3. Retail jobs are changing, as more people shop from home. The need for store employees to check you out is changing with smart apps, you can now scan and go, and skip the checkout lines, if you do chose to do your own shopping. I like to order my groceries on line and have them delivered or if free delivery is not an option, I just drive to the store when the order is ready and an employee brings it out to my car. You see it now at Walmart several employees moving around the store with the blue bins, filling several orders. With COVID or some other risk to shoppers and employees, I could see in person shopping going away, or be very limited. Just think of all the new jobs that will be created in providing special services.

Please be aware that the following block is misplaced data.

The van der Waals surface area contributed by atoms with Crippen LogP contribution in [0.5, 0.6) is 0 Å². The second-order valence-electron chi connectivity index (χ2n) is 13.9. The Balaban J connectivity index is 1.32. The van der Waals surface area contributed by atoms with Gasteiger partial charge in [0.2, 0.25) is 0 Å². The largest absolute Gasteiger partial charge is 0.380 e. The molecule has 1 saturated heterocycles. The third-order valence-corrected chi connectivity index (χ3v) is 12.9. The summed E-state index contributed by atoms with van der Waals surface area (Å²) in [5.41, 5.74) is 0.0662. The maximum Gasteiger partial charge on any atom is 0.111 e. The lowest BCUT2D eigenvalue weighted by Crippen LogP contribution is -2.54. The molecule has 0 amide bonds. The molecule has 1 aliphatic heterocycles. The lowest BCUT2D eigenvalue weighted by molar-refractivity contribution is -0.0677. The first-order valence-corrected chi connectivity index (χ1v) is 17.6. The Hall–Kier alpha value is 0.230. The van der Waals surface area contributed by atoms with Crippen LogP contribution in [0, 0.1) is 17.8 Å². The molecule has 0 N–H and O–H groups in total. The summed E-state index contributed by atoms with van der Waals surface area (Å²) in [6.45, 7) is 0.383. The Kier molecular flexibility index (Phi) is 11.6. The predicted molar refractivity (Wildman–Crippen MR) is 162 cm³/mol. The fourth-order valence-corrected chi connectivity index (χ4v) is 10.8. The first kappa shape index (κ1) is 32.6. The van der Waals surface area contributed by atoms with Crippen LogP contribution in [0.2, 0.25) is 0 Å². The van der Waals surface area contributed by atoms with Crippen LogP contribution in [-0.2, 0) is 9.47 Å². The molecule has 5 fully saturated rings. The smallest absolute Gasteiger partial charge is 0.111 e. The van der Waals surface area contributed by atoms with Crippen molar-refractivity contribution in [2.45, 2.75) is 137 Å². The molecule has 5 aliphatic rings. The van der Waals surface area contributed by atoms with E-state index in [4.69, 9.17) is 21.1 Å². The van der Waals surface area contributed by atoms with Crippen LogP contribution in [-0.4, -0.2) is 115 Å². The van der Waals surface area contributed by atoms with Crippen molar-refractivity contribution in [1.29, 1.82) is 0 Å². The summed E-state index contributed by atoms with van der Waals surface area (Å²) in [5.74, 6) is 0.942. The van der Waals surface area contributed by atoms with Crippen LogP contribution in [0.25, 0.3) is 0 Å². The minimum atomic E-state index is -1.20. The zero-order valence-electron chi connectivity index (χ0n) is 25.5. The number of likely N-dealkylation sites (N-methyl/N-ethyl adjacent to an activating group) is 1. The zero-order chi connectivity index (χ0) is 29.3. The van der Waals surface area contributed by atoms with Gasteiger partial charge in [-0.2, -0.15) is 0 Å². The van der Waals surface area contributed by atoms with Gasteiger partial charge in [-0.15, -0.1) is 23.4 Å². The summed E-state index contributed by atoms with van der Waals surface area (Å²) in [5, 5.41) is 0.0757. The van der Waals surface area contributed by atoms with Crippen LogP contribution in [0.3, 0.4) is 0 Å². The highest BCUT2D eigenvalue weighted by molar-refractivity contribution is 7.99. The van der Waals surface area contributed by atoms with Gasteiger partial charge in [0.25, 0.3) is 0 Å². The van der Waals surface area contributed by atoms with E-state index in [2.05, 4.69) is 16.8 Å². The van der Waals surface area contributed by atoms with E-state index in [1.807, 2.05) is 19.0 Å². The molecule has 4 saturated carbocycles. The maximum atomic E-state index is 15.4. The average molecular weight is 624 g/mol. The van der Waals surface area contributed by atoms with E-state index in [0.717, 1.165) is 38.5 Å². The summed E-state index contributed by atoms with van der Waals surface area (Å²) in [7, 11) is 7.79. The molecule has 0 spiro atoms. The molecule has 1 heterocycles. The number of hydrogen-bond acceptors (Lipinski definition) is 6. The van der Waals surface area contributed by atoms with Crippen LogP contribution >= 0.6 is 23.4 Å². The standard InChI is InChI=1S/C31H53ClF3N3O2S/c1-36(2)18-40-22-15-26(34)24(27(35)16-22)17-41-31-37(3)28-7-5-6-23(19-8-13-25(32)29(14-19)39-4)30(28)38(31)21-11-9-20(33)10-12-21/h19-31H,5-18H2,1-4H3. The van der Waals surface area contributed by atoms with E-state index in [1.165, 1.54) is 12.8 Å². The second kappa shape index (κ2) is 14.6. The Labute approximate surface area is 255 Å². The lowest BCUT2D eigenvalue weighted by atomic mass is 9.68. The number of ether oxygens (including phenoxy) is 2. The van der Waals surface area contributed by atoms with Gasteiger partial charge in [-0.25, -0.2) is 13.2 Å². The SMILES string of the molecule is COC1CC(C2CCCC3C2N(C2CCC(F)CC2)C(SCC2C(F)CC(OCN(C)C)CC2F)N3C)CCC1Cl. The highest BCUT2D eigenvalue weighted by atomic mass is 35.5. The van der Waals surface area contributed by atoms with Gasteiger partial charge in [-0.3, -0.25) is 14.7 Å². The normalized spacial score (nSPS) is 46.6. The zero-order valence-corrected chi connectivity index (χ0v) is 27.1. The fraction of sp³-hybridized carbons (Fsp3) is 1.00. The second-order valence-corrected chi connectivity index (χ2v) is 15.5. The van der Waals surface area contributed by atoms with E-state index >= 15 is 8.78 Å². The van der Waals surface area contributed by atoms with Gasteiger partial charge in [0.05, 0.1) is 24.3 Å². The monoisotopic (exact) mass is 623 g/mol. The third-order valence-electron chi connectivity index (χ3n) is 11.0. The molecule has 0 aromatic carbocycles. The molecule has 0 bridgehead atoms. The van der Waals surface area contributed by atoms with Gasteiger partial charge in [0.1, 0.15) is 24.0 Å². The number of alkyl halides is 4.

You need new glasses and the technician comes to your home to examine your eyes, with a hand held piece of diagnostic equipment, and then sends your glasses selection to the factory. No retail store required. Who knows we may even see Doctors making house calls once again. I know they are doing a lot of video appointments right now. As far as minimum wage increase driving production out of the United States, I do not think it will matter. There are only 15 million people working in manufacturing. Most employees work in the services / retail space and wage increases are only one of many factors that affect prices. My son works for Georgia Pacific making paper products in Muskogee, OK, he makes $22 per hour, he started at $13 per hour 10 years ago, and will be making much more by the time minimum wage reaches $15 per hour in OK.